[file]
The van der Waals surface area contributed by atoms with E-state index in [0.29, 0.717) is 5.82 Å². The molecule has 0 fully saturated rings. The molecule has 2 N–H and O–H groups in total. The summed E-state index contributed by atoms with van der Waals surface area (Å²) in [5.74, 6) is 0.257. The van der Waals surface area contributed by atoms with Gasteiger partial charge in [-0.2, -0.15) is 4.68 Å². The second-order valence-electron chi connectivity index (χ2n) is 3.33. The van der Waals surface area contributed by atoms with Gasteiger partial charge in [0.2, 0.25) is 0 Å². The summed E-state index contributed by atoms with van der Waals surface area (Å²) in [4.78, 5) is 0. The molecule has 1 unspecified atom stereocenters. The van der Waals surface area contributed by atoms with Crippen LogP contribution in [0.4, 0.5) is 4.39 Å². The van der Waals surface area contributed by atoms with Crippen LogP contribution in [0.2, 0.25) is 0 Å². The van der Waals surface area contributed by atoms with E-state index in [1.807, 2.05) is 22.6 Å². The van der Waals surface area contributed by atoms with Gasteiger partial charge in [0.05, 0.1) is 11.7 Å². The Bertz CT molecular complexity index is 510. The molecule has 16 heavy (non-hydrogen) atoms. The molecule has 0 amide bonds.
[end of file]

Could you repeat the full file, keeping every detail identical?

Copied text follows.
The van der Waals surface area contributed by atoms with E-state index in [0.29, 0.717) is 5.82 Å². The molecule has 0 fully saturated rings. The molecule has 2 N–H and O–H groups in total. The summed E-state index contributed by atoms with van der Waals surface area (Å²) in [5.74, 6) is 0.257. The van der Waals surface area contributed by atoms with Gasteiger partial charge in [-0.2, -0.15) is 4.68 Å². The second-order valence-electron chi connectivity index (χ2n) is 3.33. The van der Waals surface area contributed by atoms with Gasteiger partial charge in [0.2, 0.25) is 0 Å². The summed E-state index contributed by atoms with van der Waals surface area (Å²) in [4.78, 5) is 0. The molecule has 1 unspecified atom stereocenters. The van der Waals surface area contributed by atoms with Crippen LogP contribution in [0.4, 0.5) is 4.39 Å². The van der Waals surface area contributed by atoms with Crippen LogP contribution in [0.2, 0.25) is 0 Å². The van der Waals surface area contributed by atoms with E-state index in [1.807, 2.05) is 22.6 Å². The van der Waals surface area contributed by atoms with Gasteiger partial charge in [0.05, 0.1) is 11.7 Å². The Bertz CT molecular complexity index is 510. The molecule has 16 heavy (non-hydrogen) atoms. The molecule has 0 amide bonds.